Stop us if you've heard this one before: a hard traveling hero with a very special superpower goes on the run, traversing America's highways and byways and fighting crime along the way. That's the plot of Peacock's new mystery series Poker Face, starring Natasha Lyonne as fugitive card sharp Charlie Cale, who pulls into small town after small town in her vintage Plymouth Barracuda and solves murder cases thanks to an uncanny ability to see through lies with (metaphorical) X-ray vision.
But as fans of old-school "case of the week" television know, it's also the premise of The Incredible Hulk — the vintage ’70s TV show starring Lou Ferrigno as Marvel's resident rage monster and Bill Bixby as the mild-mannered scientist David Banner, who tries to keep his green alter ego in check. During its five-season run on CBS, Banner traveled all over the country actively trying to avoid confrontations that could trigger the Hulk... only to inevitably put those concerns aside when there were innocents in need of rescuing.
Speaking with Yahoo Entertainment, Poker Face creator Rian Johnson happily admits that the Hulk smashed so Charlie could... uh, smash some more. "Absolutely it's got Incredible Hulk vibes in it," the Glass Onion writer-director says, adding that episodic shows like Columbo, Highway to Heaven and Quantum Leap were also reference points. "Natasha in the Barracuda is the equivalent of [Bixby] walking down that dusty street in every episode onto the next town."
Watch our inteview with the creator and stars of Poker Face below
Lyonne says she's gotten that same reaction from friends who have watched the show ahead of its Jan. 26 premiere — to the point where she feels as if Charlie is more like Ferrigno's not-so-jolly green giant than Peter Falk's perpetually rumpled detective. "Just because Peter Falk and I look so much alike, that's what people assume," she jokes. "And yet really, there is an Incredible Hulk quality to it."
Not for nothing, but Charlie even has her own unique trigger for transforming into her crimefighter self. Whenever she catches a crook in a lie, she literally calls "bulls***" on them, and that kicks her sleuthing skills into gear. Johnson and Lyonne both agree that if this were the old Incredible Hulk TV series, her "bulls***" would be accompanied by flashing lights and the sound of clothes tearing as Charlie's muscles expand to Hulk-ian proportions.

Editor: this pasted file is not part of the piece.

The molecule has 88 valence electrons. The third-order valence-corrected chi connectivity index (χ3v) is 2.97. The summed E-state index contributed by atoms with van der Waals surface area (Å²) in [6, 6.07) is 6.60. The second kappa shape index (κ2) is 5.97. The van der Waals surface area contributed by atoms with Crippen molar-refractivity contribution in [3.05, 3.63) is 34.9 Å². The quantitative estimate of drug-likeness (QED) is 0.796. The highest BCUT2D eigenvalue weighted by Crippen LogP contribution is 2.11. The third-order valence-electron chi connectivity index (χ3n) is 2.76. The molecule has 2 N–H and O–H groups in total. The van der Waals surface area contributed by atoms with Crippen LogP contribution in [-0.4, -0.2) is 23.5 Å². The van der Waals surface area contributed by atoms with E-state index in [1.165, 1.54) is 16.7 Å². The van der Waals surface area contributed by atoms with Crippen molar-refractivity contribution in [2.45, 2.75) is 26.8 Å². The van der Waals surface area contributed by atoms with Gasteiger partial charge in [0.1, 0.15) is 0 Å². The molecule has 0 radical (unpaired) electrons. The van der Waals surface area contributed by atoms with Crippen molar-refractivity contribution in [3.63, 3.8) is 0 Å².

"Season 2, baby," the actress teases. "I'm trying to convince Rian that we need to see that. I wanted to do it all as the Pink Panther, but y'know..."
It's worth noting that the onscreen rights to the Hulk are currently shared by Marvel Studios and Universal Studios. That's why Mark Ruffalo's version can appear in Marvel Cinematic Universe-adjacent movies and Disney+ TV shows like She-Hulk: Attorney at Law in a supporting role, but a solo Hulk feature or television project would have to be distributed via Universal. Asked whether he'd do a straight-up Incredible Hulk TV reboot if a Universal-owned outlet like Peacock or NBC approached him, Johnson keeps his own poker face firmly intact.
"I think they're doing just fine," he says, laughing. "I haven't seen the She-Hulk show, but it looks awesome. [Marvel] is doing fine without me. But if we have Natasha Hulk out in one of these Poker Face episodes someday, you'll know the crossover has happened."
Lyonne, on the other hand, has the pitch ready to go... with an assist from her Poker Face co-star Benjamin Bratt. "If it was called Her Hulk, [I'm in]," she says. "Listen, I'm just collecting projects so sure, why not?"
Besides vintage Marvel television, the Orange Is the New Black star says that her Poker Face portrayal is modeled after a modern Marvel star: Jeff Goldblum, who coincidentally enough appeared opposite the Ruffalo's Hulk in 2017's Thor: Ragnaork. Lyonne credits the fan-favorite actor with providing the inspiration for the way she moved in and out of character on set.
"I saw him on set when I was doing a Portlandia episode, and he does this thing where he keeps it kind of chatty with everybody, but by the time action is called, there's no lapse. He's not deviating from the person he was before, he's figured out a way to create a space around him where nobody knows where he begins and the character ends. He doesn't have to become a third person when he's suddenly acting: he's just living it that way."
"It's a funnier, weirder version of Method acting," Lyonne continues. "It makes you less self-conscious because you're staying light on your feet. I've asked Jeff about it since, because I was like, 'This is a really savvy thing to do.'" Just like life, let's hope another Goldblum-Lyonne collab finds a way... to the big screen.
Poker Face premieres Jan. 26 on Peacock.